The Pennsylvania Department of Education (PDE) announced nearly $20 million in PAsmart Advancing Grants today.
The new funding will be used to expand access to computer science and STEM (science, technology, engineering, and math) in K-12 schools across the commonwealth. Each county will receive funding for at least three program grant awards. 75% of Pennsylvania counties will receive four program grants.
“Our historic investments in education throughout my administration are ensuring a better future for our children and a stronger Pennsylvania,” Governor Wolf said. “These PAsmart awards focused on STEM education are particularly valuable in putting commonwealth students on a path to the best jobs of the future.”
“PAsmart prepares students for the jobs of tomorrow, no matter where they live in the commonwealth or where they plan to live in the future,” said Acting Secretary of Education Eric Hagarty. “Equitable access to STEM and computer science programs gives students from all walks of life the skills they need to obtain meaningful, family-sustaining careers, and these grants will provide thousands more learners the opportunity to build on their skillset, grow, and achieve.”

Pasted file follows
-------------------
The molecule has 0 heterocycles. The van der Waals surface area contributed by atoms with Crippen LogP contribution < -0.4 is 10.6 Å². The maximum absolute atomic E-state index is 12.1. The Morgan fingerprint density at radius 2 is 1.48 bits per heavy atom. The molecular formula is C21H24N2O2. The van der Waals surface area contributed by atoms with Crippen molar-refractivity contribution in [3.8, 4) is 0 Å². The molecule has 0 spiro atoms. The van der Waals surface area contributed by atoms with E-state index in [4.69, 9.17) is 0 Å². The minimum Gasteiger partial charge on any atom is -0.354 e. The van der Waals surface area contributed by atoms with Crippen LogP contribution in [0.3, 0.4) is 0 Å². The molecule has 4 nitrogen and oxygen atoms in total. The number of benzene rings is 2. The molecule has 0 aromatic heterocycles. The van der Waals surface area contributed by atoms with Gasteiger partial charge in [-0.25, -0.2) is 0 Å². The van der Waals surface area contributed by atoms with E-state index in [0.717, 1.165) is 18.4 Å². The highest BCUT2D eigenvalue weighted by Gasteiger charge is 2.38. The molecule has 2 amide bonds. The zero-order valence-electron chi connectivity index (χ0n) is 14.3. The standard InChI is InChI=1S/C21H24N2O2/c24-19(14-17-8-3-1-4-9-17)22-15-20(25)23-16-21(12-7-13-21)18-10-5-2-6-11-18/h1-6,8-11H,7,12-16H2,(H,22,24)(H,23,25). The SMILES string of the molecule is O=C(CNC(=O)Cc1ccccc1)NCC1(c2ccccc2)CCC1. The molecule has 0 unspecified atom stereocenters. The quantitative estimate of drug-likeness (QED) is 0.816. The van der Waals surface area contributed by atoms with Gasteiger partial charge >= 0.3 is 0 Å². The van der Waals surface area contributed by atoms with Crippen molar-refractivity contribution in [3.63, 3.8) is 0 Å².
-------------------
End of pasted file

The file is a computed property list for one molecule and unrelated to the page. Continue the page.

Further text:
According to a press release, highlights among the 42 awarded proposals include:
- “PA Aquaponics Collaborative Expansion” led by Intermediate Unit 1. This project enables the Southwest PA Aquaponics Collaborative, along with business, higher education, intermediate unit, and school district partners, to expand educational aquaponics programs into rural, western, and central PA. It aims to expand access to learning about food systems, farming, and sustainability through aquaponics to rural students across 20 counties.
- “Reimagining Access and Mathematical Pathways (RAMP) to STEM” led by Delaware County Intermediate Unit and the STEM Equity Alliance. RAMP to STEM will bring high-quality, culturally relevant math education to underserved students of color from four school districts via improved high school coursework and college dual enrollment courses that better prepare students for postsecondary options in STEM.
- “Public Library STEM Club Initiative” led by Franklin County Public Libraries and The Video Game Clubs of America. The Public Library STEM Club will engage 50 public libraries in seven counties to promote computer science, STEM, and social-emotional learning through gaming clubs for youth in grades 7-12.
- “GCSOM PAsmart STEM Medical Pathway Program” led by Geisinger Commonwealth School of Medicine (GCSOM). The PAsmart STEM Medical Pathway Program will provide healthcare training, certifications, and structured clinical exposure to 11th- and 12th-grade students in northeastern PA who are underrepresented in STEM, partnering with school districts, universities, county workforce development boards, and others.
- “Millersville University & National Center for Women and Information Technology (NCWIT)-C4C PAsmart Grant Partnership Model” led by Millersville University. Focusing on trainings for school counselors, the partners aim to promote underrepresented students’, especially female students’, entry into STEM careers.
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